Dyess Delivery

By Jeff Rhodes Posted 13 September 2010

"For more than fifty years, there has been a C-130 flying over Abilene. With this delivery, we continue a great legacy fostered by many generations of maintainers and operators,” said US Air Force Chief of Staff Gen. Norton Schwartz at the 16 April 2010 arrival ceremony for the 317th Airlift Group’s first C-130J at Dyess AFB, Texas.

Schwartz, who flew the new C-130J to the ceremony, is the first chief of staff to have spent much of his flying career in the Hercules. After he taxied in, the Airmen of the 317th—as well as the numerous civic and government leaders in the crowd of more than 600 people—broke into spontaneous applause. The arrival of the first Super Hercules at the base in Abilene had been an eagerly anticipated event.

The 317th AG, a tenant unit to the 7th Bomb Wing at Dyess, currently operates thirty-three 1970s-vintage C-130Hs. Most of those aircraft and a significant amount of the group’s aircrew and maintainers are usually deployed at any given time for operations in Kuwait and Afghanistan.

The first C-130J, nicknamed Pride of Abilene, is the first of twenty-eight longer fuselage Super Hercules that will be delivered to the group’s two flying squadrons through early 2013. When all the aircraft are delivered, the 317th AG will be the largest C-130J operator in the world.

The 40th Airlift Squadron, known as the Screaming Eagles, will convert to the C-130J first, followed by its sister unit, the 39th AS. “One of our group commander’s directives was that we have no loss of capability while we transition to the C-130J,” said Lt. Col. Keith Green, commander of the 40th AS. “We are not standing down, so that helps us keep our focus. We have to maintain our ops tempo with C-130H deployments and ramp up with the J-model at the same time. We will have to manage our aircraft and our Airmen well.”

Complicating the transition is the aircraft delivery schedule. The 40th AS received one C-130J in April and isn’t scheduled to receive its second Super Hercules until late September or early October. “It is very hard to get and keep crews qualified with only one aircraft,” notes Green. “So we found a partner to help us.”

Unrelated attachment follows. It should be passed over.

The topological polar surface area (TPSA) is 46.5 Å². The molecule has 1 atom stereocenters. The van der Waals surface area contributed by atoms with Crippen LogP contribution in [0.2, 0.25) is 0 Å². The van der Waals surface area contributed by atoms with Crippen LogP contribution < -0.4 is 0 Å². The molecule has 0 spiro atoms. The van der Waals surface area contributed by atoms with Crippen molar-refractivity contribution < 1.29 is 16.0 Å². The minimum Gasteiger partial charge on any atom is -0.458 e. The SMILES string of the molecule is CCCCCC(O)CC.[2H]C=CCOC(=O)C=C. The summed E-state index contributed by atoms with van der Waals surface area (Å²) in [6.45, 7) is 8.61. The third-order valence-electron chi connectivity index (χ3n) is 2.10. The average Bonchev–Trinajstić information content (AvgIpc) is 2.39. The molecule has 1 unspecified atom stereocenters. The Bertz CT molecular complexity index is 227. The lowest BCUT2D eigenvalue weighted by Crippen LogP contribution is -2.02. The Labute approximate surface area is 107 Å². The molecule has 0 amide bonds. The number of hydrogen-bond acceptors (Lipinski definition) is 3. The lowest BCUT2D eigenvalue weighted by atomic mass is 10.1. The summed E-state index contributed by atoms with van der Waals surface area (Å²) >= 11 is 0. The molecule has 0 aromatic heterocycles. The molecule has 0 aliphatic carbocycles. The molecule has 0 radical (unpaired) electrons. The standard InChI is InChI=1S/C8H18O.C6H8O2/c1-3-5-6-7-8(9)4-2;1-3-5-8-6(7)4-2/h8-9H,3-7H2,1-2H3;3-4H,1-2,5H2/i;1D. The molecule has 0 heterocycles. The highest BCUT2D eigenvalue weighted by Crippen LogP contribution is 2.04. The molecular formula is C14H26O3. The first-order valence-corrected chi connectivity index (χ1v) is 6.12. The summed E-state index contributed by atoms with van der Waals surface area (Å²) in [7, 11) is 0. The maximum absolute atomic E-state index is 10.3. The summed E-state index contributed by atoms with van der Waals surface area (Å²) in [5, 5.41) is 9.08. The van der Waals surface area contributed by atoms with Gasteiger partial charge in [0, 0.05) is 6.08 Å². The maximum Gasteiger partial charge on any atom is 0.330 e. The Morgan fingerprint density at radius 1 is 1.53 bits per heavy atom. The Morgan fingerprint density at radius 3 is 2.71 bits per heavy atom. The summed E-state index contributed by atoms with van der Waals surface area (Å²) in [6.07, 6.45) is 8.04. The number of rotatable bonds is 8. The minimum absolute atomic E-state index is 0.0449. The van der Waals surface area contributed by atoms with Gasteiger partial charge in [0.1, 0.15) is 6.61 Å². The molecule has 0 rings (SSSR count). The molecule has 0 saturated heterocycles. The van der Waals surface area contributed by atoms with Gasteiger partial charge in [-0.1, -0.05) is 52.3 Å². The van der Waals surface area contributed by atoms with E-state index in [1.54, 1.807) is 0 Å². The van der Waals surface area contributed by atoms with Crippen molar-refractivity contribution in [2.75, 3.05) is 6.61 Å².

Twice a month, the 41st AS, the Air Mobility Command C-130J squadron at Little Rock AFB, Arkansas, sends a crew and aircraft to Dyess for a couple of days. “The Little Rock crew gets a chance to fly out of their local area. We interfly with them to gain additional experience and to give our C-130J copilots flight time,” says Maj. Jeff Brown, one of the initial group of C-130J instructor pilots assigned to the Screaming Eagles.

Additionally, instructor and evaluator pilots from the 40th AS regularly fly with the Little Rock squadron and often deploy with that unit. “Our partnership with the 41st will give us a solid cadre of C-130J instructors as we ramp up,” notes Green. The Dyess squadron is scheduled to have five aircraft on its ramp by the end of 2010 and is expected to achieve initial operational capability with the C-130J by mid 2011.

The two C-130 flying squadrons at Dyess are across the hall from each other in a facility built in 2006 that is shared with the group’s lone aircraft maintenance unit. The process of converting to the Super Hercules was under way in the maintenance shops well before the first aircraft arrived.

“We have received almost all of our initial spares, bench stock, and test equipment, and we are just starting to build up our skills,” observed SMSgt. Rodney Jones, the 317th Aircraft Maintenance Squadron support flight superintendent. “We will have separate sections for the H-model and the J-model at first. We will have some maintainers dual qualified for both the C-130H and the C-130J, but we are trying not to dual-qualify our people in avionics and propulsion. Those areas are different enough between the aircraft that a level of specialization is required.”

To support the C-130J, renovations on the group’s existing isochronal maintenance dock are now under way. The hangar, built in 1952, will look considerably different by mid 2011. The facility will have everything from a new fire suppression system in the ceiling, to new offices and a controlled tool crib on the floor, to new tow lines painted on the ramp. “We can’t put two C-130Js in the hangar tail to tail,” says SMSgt. Shawn Bustillos, the 317th AMS flight chief. “We can fit two J-models inside if we offset the aircraft by ten feet and put the tails next to one another. To do that easily, we’ll need new yellow lines.”

Ground was broken for a new 70,000-square-foot double-bay fuel cell maintenance hangar in late 2009. This facility, which can accommodate either two C-130Js or one C-130J and one of the 7th BW’s B-1B bombers, is expected to open by late 2011.

“Our C-130J simulator is late to need,” notes Green. “We’ll have the J-model operational for two years before we get our own simulator. In the meantime, we have contracted for simulator time at both Little Rock and at Keesler [AFB, Mississippi]. We’ll manage.”
“The first C-130 arrived at Dyess on 8 February 1961,” said Col. Dan Dagher, the 317th AG commander, at the delivery ceremony. “But today marks a new day. The arrival of this C-130J strengthens the 317th, Air Mobility Command, and the US Air Force. We’re going to put this aircraft to the test.”

Jeff Rhodes is the associate editor of Code One.